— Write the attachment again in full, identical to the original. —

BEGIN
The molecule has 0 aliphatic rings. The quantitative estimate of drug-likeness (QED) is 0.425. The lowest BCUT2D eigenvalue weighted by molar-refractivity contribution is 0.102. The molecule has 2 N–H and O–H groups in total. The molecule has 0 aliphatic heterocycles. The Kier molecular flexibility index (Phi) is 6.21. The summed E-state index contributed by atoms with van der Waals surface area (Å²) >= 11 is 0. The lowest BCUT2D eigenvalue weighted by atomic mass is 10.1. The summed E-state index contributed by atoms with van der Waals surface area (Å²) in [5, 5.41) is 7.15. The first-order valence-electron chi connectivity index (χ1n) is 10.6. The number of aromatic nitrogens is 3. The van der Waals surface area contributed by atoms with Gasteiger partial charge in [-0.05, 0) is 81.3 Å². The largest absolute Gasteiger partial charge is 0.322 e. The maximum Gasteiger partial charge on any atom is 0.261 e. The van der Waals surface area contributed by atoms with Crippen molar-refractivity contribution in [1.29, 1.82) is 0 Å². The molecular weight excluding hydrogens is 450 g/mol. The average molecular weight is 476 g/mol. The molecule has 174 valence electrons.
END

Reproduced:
The molecule has 0 aliphatic rings. The quantitative estimate of drug-likeness (QED) is 0.425. The lowest BCUT2D eigenvalue weighted by molar-refractivity contribution is 0.102. The molecule has 2 N–H and O–H groups in total. The molecule has 0 aliphatic heterocycles. The Kier molecular flexibility index (Phi) is 6.21. The summed E-state index contributed by atoms with van der Waals surface area (Å²) >= 11 is 0. The lowest BCUT2D eigenvalue weighted by atomic mass is 10.1. The summed E-state index contributed by atoms with van der Waals surface area (Å²) in [5, 5.41) is 7.15. The first-order valence-electron chi connectivity index (χ1n) is 10.6. The number of aromatic nitrogens is 3. The van der Waals surface area contributed by atoms with Gasteiger partial charge in [-0.05, 0) is 81.3 Å². The largest absolute Gasteiger partial charge is 0.322 e. The maximum Gasteiger partial charge on any atom is 0.261 e. The van der Waals surface area contributed by atoms with Crippen molar-refractivity contribution in [1.29, 1.82) is 0 Å². The molecular weight excluding hydrogens is 450 g/mol. The average molecular weight is 476 g/mol. The molecule has 174 valence electrons.